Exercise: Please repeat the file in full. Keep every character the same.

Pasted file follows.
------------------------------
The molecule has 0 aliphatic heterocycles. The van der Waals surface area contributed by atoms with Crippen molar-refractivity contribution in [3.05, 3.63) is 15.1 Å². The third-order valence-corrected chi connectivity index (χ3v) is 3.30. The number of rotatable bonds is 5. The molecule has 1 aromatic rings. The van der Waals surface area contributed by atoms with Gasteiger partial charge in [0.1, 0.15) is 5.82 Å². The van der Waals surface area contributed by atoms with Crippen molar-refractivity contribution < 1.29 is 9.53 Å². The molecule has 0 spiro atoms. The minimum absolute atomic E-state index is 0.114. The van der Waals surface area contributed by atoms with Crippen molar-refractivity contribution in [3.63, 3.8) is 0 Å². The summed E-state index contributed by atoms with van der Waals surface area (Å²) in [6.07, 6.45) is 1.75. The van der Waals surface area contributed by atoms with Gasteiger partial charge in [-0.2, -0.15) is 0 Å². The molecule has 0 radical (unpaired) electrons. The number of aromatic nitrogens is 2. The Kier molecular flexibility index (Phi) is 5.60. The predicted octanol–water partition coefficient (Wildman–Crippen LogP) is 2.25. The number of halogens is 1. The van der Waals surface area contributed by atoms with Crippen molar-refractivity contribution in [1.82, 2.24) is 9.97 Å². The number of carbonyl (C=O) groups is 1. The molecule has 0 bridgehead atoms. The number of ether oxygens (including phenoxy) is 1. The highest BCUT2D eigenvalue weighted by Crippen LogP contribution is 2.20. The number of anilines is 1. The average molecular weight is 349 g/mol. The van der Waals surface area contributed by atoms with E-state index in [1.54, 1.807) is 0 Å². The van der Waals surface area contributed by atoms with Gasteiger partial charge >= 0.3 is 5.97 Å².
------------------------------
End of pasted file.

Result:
The molecule has 0 aliphatic heterocycles. The van der Waals surface area contributed by atoms with Crippen molar-refractivity contribution in [3.05, 3.63) is 15.1 Å². The third-order valence-corrected chi connectivity index (χ3v) is 3.30. The number of rotatable bonds is 5. The molecule has 1 aromatic rings. The van der Waals surface area contributed by atoms with Gasteiger partial charge in [0.1, 0.15) is 5.82 Å². The van der Waals surface area contributed by atoms with Crippen molar-refractivity contribution < 1.29 is 9.53 Å². The molecule has 0 spiro atoms. The minimum absolute atomic E-state index is 0.114. The van der Waals surface area contributed by atoms with Crippen molar-refractivity contribution in [3.63, 3.8) is 0 Å². The summed E-state index contributed by atoms with van der Waals surface area (Å²) in [6.07, 6.45) is 1.75. The van der Waals surface area contributed by atoms with Gasteiger partial charge in [-0.2, -0.15) is 0 Å². The molecule has 0 radical (unpaired) electrons. The number of aromatic nitrogens is 2. The Kier molecular flexibility index (Phi) is 5.60. The predicted octanol–water partition coefficient (Wildman–Crippen LogP) is 2.25. The number of halogens is 1. The van der Waals surface area contributed by atoms with Crippen molar-refractivity contribution in [1.82, 2.24) is 9.97 Å². The number of carbonyl (C=O) groups is 1. The molecule has 0 bridgehead atoms. The number of ether oxygens (including phenoxy) is 1. The highest BCUT2D eigenvalue weighted by Crippen LogP contribution is 2.20. The number of anilines is 1. The average molecular weight is 349 g/mol. The van der Waals surface area contributed by atoms with E-state index in [1.54, 1.807) is 0 Å². The van der Waals surface area contributed by atoms with Gasteiger partial charge >= 0.3 is 5.97 Å².